Divisional Court to consider lawfulness of UK arms exports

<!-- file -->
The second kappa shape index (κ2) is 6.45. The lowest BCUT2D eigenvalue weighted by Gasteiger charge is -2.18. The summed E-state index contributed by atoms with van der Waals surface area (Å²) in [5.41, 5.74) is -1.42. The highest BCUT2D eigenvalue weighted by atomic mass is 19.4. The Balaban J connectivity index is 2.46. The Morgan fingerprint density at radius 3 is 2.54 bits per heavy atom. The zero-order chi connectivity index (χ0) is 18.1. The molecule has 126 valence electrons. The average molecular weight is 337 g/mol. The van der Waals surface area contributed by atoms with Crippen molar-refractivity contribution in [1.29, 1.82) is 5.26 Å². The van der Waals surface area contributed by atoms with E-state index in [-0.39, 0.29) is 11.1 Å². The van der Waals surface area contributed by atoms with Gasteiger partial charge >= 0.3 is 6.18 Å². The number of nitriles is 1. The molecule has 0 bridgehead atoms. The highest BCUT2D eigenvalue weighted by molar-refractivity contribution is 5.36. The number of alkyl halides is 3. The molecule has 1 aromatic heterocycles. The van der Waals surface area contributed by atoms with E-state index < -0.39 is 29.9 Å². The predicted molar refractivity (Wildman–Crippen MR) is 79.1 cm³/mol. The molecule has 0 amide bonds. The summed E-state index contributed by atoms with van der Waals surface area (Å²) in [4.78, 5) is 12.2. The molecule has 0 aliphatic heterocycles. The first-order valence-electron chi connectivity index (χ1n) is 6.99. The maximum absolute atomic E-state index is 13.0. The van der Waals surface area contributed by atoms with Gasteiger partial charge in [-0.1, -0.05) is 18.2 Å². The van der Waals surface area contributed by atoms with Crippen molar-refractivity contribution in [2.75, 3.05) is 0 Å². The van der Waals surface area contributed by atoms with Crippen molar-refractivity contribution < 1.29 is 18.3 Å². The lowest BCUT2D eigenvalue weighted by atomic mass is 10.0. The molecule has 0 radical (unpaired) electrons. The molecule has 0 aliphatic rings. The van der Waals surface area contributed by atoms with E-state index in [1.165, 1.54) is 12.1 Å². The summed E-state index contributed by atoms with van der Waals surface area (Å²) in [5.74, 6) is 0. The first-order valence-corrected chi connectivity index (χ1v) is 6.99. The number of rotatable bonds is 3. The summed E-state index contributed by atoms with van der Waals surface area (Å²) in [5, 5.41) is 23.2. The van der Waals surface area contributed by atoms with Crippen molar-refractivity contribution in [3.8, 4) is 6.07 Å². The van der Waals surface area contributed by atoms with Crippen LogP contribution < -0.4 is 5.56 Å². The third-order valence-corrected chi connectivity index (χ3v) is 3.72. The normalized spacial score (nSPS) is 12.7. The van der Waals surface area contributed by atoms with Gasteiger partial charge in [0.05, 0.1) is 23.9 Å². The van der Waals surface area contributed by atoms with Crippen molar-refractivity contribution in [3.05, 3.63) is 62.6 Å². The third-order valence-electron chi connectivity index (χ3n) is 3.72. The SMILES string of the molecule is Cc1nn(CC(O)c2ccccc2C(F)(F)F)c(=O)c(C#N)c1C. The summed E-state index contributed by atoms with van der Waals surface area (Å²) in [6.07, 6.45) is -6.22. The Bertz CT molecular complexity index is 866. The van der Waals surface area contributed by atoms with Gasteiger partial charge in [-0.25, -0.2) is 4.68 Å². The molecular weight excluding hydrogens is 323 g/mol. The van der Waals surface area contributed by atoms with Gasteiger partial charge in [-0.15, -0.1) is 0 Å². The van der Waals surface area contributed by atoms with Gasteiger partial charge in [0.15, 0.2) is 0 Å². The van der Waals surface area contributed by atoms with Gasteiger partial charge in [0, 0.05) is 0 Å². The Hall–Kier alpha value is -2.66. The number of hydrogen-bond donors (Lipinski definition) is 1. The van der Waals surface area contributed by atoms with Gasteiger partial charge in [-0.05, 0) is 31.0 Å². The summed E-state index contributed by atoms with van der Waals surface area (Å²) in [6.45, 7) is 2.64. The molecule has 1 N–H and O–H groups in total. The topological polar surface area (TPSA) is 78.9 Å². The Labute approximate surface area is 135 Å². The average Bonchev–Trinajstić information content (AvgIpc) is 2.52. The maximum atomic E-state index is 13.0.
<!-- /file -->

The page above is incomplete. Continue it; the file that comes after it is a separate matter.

The Divisional Court (Popplewell LJ and Henshaw J) will, between 31 January and 2 February 2023, hear a challenge to the decision of the Secretary of State for International Trade to licence the sale of arms, including aircraft and munitions, to the Kingdom of Saudi Arabia (“KSA”) for use in the ongoing conflict in Yemen. In March 2015, a coalition of states led by KSA (“the Coalition”) intervened in the ongoing civil war in Yemen. The Coalition launched military operations in Yemen, principally through launching air strikes. Violations of IHL by the Coalition have been widely documented by the UN and human rights organisations. The UN has described the war in Yemen as the world’s worst humanitarian crisis and estimates that, by the end of 2021, over 377,000 people had been killed. 70% of the deaths are of children under five. The challenge has been brought by the Campaign Against Arms Trade (“CAAT”), supported by interventions from the Yemeni human rights organisation, Mwatana for Human Rights (“Mwatana”) and Oxfam. Mwatana is a human rights organisation based in Sana’a, Yemen that has undertaken significant work investigating and documenting violations of human rights and humanitarian law by all sides in the conflict in Yemen. In support of the claim, Mwatana has adduced evidence of 149 airstrikes carried out by the Coalition and which have allegedly caused civilian harm in Yemen. Mwatana’s reports are based on “on the ground” investigations and catalogue how incidents may involve violations of IHL, contrary to the Geneva Convention 1949, its Additional Protocols and customary international law. In making licensing decisions, the Secretary of State applies guidance to the effect that a licence is not to be granted for the sale or transport of arms if there is a “clear risk” that the exported materials might be used in the commission of a serious violation of international human rights law (IHL). An earlier challenge brought by CAAT was successful in establishing that the Secretary of State’s refusal to form a view as to whether allegations of breaches of IHL were established or not was, in light of the terms of the guidance, unlawful. Having reconsidered the matter and re-designed her decision-making process, the Secretary of State, despite the extensive documentation of violations of IHL by the Coalition, on 7 July 2020 again concluded that there was no “clear risk” that the exported material might be used in the commission of a serious violation of IHL and decided to continue to grant licences. The claimant and interveners challenge the Secretary of State’s conclusion on the basis that it is, inter alia, irrational and contrary to the requirements of the relevant guidance. Admas Habteslasie appears for Mwatana (with James McClelland KC and Aarushi Sahore), instructed by Bindmans LLP.

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